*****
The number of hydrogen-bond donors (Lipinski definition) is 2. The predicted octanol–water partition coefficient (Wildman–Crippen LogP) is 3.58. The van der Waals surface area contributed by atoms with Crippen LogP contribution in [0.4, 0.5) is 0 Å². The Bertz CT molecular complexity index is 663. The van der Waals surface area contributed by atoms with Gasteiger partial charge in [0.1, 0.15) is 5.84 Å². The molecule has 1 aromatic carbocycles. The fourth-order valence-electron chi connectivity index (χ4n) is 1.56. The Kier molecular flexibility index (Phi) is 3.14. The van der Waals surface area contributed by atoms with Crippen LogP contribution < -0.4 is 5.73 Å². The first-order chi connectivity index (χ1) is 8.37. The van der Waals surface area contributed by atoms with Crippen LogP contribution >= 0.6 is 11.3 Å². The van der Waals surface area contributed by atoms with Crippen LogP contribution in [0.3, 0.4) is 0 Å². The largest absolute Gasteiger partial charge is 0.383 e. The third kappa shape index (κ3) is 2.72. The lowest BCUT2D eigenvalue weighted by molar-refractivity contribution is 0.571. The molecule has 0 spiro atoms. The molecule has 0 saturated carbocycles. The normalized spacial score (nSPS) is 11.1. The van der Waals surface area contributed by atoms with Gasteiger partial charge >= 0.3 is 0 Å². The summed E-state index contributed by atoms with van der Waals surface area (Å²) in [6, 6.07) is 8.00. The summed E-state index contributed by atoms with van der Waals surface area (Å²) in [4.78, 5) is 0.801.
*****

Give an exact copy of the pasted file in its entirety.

The number of hydrogen-bond donors (Lipinski definition) is 2. The predicted octanol–water partition coefficient (Wildman–Crippen LogP) is 3.58. The van der Waals surface area contributed by atoms with Crippen LogP contribution in [0.4, 0.5) is 0 Å². The Bertz CT molecular complexity index is 663. The van der Waals surface area contributed by atoms with Gasteiger partial charge in [0.1, 0.15) is 5.84 Å². The molecule has 1 aromatic carbocycles. The fourth-order valence-electron chi connectivity index (χ4n) is 1.56. The Kier molecular flexibility index (Phi) is 3.14. The van der Waals surface area contributed by atoms with Crippen LogP contribution < -0.4 is 5.73 Å². The first-order chi connectivity index (χ1) is 8.37. The van der Waals surface area contributed by atoms with Crippen LogP contribution >= 0.6 is 11.3 Å². The van der Waals surface area contributed by atoms with Crippen LogP contribution in [0.3, 0.4) is 0 Å². The largest absolute Gasteiger partial charge is 0.383 e. The third kappa shape index (κ3) is 2.72. The lowest BCUT2D eigenvalue weighted by molar-refractivity contribution is 0.571. The molecule has 0 spiro atoms. The molecule has 0 saturated carbocycles. The normalized spacial score (nSPS) is 11.1. The van der Waals surface area contributed by atoms with Gasteiger partial charge >= 0.3 is 0 Å². The summed E-state index contributed by atoms with van der Waals surface area (Å²) in [6, 6.07) is 8.00. The summed E-state index contributed by atoms with van der Waals surface area (Å²) in [4.78, 5) is 0.801.